By Joseph Robertia
Ola Mullikin, of Homer, can never again say she never wins anything, as she and Jake Morris, of Sterling, are the only two Kenai Peninsula-based winners of the 25 who correctly guessed this year’s winning time for the Nenana Ice Classic.
The tripod on the Tanana River officially went out at 3:48 p.m. April 25 Alaska Standard Time — the seventh-earliest breakup on record — but it takes weeks to sort through all the tickets to determine the winners.
“Almost all of it is done by hand,” said Cherrie Forness, Ice Classic Manager. More than 300,000 tickets were sold this year at $2.50 per ticket guessing the date and time, down to the minute, that the ice would break up enough to move the tripod.
“We’ve got about 100 workers who go through them all, organizing them numerically, then entering them into a database, then rechecking the actual ticket to the database, and if anything doesn’t jive we do it again. That’s what takes so long,” Forness said.
The workers checked as many as 10,000 to 15,000 tickets per day, working two shifts — one spending up to 14 hours a day entering the data, and the other shift spending eight hours comparing and correcting the data. With that work finally done, the winners were notified, and checks will be mailed to the winners June 2.
“It’s still pretty shocking,” Mullikin said. “I had no strategy to my guess. It was just a total fluke.”
Mullikin’s family has played for several years and bought eight tickets this season. She said they knew when the time was announced that they had won, but they had to wait a few weeks for the official call. This gave her clan plenty of time to discuss what to do with the family’s winning share from the $363,627 jackpot.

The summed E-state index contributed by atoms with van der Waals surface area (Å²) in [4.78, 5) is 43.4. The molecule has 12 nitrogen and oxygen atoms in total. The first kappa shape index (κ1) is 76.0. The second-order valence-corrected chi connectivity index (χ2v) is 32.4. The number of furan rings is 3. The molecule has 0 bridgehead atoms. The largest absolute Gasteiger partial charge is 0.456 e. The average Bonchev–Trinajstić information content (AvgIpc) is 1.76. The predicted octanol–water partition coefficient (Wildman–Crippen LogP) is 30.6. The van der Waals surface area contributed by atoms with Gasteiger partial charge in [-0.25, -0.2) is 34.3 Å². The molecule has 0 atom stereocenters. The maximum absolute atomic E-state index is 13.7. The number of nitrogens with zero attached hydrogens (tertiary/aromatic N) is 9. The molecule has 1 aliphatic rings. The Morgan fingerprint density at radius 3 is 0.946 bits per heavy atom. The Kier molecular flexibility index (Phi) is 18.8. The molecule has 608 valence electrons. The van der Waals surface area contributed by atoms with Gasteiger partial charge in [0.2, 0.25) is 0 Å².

“We have a list that we’re still talking about,” she said. “We have practical things, like improving the house, getting a new hot water tank, things like that. And we have a list of fun things, like taking a vacation to somewhere warm and south.”
Mullikin said that she would share the wealth with her children, ages 6 and 9.
“I told them we could go to the toy store and they each get one thing I can’t say ‘No’ to,” she said.
Morris, of Sterling, said he’s been playing the Nenana Ice Classic for nearly 50 years, and other than the first ticket he bought, he’s never been close to picking the correct time until now.
“When I turned 21, I bought my first ticket and came within a minute of winning. I thought, ‘This is easy,’ but I’ve never gotten that close again until now,” he said.
The first recorded bet on when the Tanana would break up was in 1906, with six entries and the winner receiving a couple of rounds at the local bar. In 1916, the idea was revived by railroad workers, and it’s been going strong ever since. The total amount bet in 1917 was $801.
Morris bought 20 tickets this year and said he had no reason behind picking the winning time. Even now that he knows he won, he still can’t believe it.
“It just doesn’t feel like reality, but maybe it will when the check comes in June,” he said.
Morris said he is sure how he’ll spend his winnings.
“I’m going to be responsible with it. My partner and I need new easy chairs. We also need new teeth, dentures and new glasses. I’ve also got four kids, so I’ll throw them some money for school. It’s pretty much all gone,” he said.
This might be the last time Morris or Mullikin win the Nenana Ice Classic, but it certainly won’t be the last time they try.
“Oh yeah,” Morris said. “I’ll definitely keep playing.”
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